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I bought this vehicle last year. It was very well taken care of and I want to keep it that way. At a recent inspection, I was told that I needed the front and rear differential fluid changed and the automatic transmission fluid flushed. I set about to compare prices and actually found that the dealer had the best price for the transmission fluid flush and the diffs weren't too bad so I took it there. At three points I stressed "flush" not "drain and replace", but when I got my bill, the amount of fluid used (4 Litres = approx 4 quarts) looked more like a drain and replace than a flush. Maybe I am wrong. Can you please advise me. Also, my manual says that the transfer case fluid is due for a change, but the dealer said that this vehicle does not have a transfer case. What? Am I being treated like an idiot because I am female?

Answers from the Automotive Experts

Jessica Howe, Automotive Expert & Coach at


Thank you for writing in, and great questions. First and foremost, if your RAV4 is not a 4x4, it will not have a transfer case. Transfer cases are responsible for sending horsepower to all 4 wheels when the vehicle is put into 4x4. Here's where you may have gotten confused. Most owner's manuals will include information for all related models, regardless if they are 4x2 or 4x4. It is possible and likely that your owner's manual has extra information that does not pertain to your exact vehicle. If your RAV4 is a 4x4, then it will have a transfer case and the technician was incorrect. 

The transmission drain and fill will require 3.7-quarts of automatic transmission fluid. This cleans out the fluid from the pan and transmission, but leaves fluid in the transmission lines and in the transmission fluid cooler if you have one. The transmission fluid cooler (similar to a radiator) is what will hold the most old transmission fluid given that you only get a drain and fill rather than a flush. If your vehile does not have a cooler, you likely have nothing to worry about when it comes to getting a "drain and fill" rather than a flush (which sucks the fluid out of the lines and the cooler).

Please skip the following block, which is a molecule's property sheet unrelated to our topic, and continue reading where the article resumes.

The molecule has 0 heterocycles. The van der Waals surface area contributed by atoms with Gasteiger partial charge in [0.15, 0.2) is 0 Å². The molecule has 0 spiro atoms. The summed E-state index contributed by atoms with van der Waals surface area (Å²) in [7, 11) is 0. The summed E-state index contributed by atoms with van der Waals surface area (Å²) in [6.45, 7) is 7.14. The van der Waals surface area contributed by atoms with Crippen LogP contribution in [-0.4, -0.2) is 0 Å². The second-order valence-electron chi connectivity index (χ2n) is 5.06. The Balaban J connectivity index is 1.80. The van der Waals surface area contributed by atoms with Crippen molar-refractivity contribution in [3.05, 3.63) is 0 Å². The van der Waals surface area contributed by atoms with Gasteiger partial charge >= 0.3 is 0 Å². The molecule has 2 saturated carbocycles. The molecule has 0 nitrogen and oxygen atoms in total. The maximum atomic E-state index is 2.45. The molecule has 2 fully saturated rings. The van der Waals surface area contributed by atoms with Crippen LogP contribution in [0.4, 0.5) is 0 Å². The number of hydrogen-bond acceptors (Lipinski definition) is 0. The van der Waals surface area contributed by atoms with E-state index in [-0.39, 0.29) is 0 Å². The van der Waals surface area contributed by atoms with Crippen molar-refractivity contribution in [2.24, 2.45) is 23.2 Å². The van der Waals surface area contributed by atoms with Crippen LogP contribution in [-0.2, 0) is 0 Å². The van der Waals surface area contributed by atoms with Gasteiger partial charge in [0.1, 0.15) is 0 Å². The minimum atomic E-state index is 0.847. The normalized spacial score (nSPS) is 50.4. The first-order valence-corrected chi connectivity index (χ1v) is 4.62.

Here is where it gets even more complicated. A lot of technicians, including myself, believe that keeping a small amount of the old transmission fluid in the system actually has benefits over flushing all of the old transmission fluid. The most important aspects of transmission service include getting a new filter in the transmission, checking the inside of the transmission pan for signs of wear (dark fluid or metal shavings), and getting most of the transmisison fluid refreshed. The amount of tranny fluid left in the lines and the transmission cooler (if your vehicle has one) is small enough that it gets mixed in with the new fluid and processed by the new filter. During that process, the old fluid helps the transmission process the new fluid and after several minutes of driving will eventually get mixed together. As long as you replace the majority of the transmission fluid, you are doing exactly what that transmission needs to keep running. 

Transmisison fluid flushes that remove every bit of old transmisison fluid do have benefits and are the reasonable choice under a range of circumstances. That may include after a transmission is replaced, if the transmission fluid was fouled or contaminated, if the old transmission fluid was overheated, or other similar circumstances. Most automatic transmissions that have simply hit the recommended mileage for fluid replacements will be just fine with a fluid drain and fill. However, if you wanted and paid for a flush and didn't get it, that is reason to be concerned. 

Good luck, and good looking out. 

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